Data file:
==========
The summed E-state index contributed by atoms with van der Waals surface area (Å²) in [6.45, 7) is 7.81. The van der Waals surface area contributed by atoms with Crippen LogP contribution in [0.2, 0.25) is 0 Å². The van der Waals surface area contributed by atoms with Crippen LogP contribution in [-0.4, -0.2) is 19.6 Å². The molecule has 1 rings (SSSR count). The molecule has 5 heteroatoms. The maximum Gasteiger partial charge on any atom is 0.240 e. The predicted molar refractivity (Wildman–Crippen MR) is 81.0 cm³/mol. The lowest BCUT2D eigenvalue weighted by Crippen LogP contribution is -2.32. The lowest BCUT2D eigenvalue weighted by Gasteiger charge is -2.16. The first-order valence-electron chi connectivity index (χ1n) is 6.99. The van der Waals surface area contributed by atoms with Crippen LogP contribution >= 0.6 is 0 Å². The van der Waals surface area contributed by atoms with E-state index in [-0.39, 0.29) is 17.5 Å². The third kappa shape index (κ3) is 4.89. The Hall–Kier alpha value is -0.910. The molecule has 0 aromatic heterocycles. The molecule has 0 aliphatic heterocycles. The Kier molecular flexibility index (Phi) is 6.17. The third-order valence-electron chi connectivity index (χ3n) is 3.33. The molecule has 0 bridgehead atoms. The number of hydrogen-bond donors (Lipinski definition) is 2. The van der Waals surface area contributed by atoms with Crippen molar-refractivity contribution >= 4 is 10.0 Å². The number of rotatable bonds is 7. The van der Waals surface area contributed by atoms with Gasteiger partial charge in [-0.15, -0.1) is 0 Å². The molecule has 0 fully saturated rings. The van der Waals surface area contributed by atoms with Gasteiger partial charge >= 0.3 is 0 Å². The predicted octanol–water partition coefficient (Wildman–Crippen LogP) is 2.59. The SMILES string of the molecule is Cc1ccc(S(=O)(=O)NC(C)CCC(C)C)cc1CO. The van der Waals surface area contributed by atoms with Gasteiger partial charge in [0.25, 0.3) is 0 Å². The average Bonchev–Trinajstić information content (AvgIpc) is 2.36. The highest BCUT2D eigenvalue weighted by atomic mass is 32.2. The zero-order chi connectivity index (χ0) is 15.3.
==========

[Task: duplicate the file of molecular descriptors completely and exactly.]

The summed E-state index contributed by atoms with van der Waals surface area (Å²) in [6.45, 7) is 7.81. The van der Waals surface area contributed by atoms with Crippen LogP contribution in [0.2, 0.25) is 0 Å². The van der Waals surface area contributed by atoms with Crippen LogP contribution in [-0.4, -0.2) is 19.6 Å². The molecule has 1 rings (SSSR count). The molecule has 5 heteroatoms. The maximum Gasteiger partial charge on any atom is 0.240 e. The predicted molar refractivity (Wildman–Crippen MR) is 81.0 cm³/mol. The lowest BCUT2D eigenvalue weighted by Crippen LogP contribution is -2.32. The lowest BCUT2D eigenvalue weighted by Gasteiger charge is -2.16. The first-order valence-electron chi connectivity index (χ1n) is 6.99. The van der Waals surface area contributed by atoms with Crippen LogP contribution >= 0.6 is 0 Å². The van der Waals surface area contributed by atoms with E-state index in [-0.39, 0.29) is 17.5 Å². The third kappa shape index (κ3) is 4.89. The Hall–Kier alpha value is -0.910. The molecule has 0 aromatic heterocycles. The molecule has 0 aliphatic heterocycles. The Kier molecular flexibility index (Phi) is 6.17. The third-order valence-electron chi connectivity index (χ3n) is 3.33. The molecule has 0 bridgehead atoms. The number of hydrogen-bond donors (Lipinski definition) is 2. The van der Waals surface area contributed by atoms with Crippen molar-refractivity contribution >= 4 is 10.0 Å². The number of rotatable bonds is 7. The van der Waals surface area contributed by atoms with Gasteiger partial charge in [-0.15, -0.1) is 0 Å². The molecule has 0 fully saturated rings. The van der Waals surface area contributed by atoms with Gasteiger partial charge >= 0.3 is 0 Å². The predicted octanol–water partition coefficient (Wildman–Crippen LogP) is 2.59. The SMILES string of the molecule is Cc1ccc(S(=O)(=O)NC(C)CCC(C)C)cc1CO. The van der Waals surface area contributed by atoms with Gasteiger partial charge in [0.25, 0.3) is 0 Å². The average Bonchev–Trinajstić information content (AvgIpc) is 2.36. The highest BCUT2D eigenvalue weighted by atomic mass is 32.2. The zero-order chi connectivity index (χ0) is 15.3.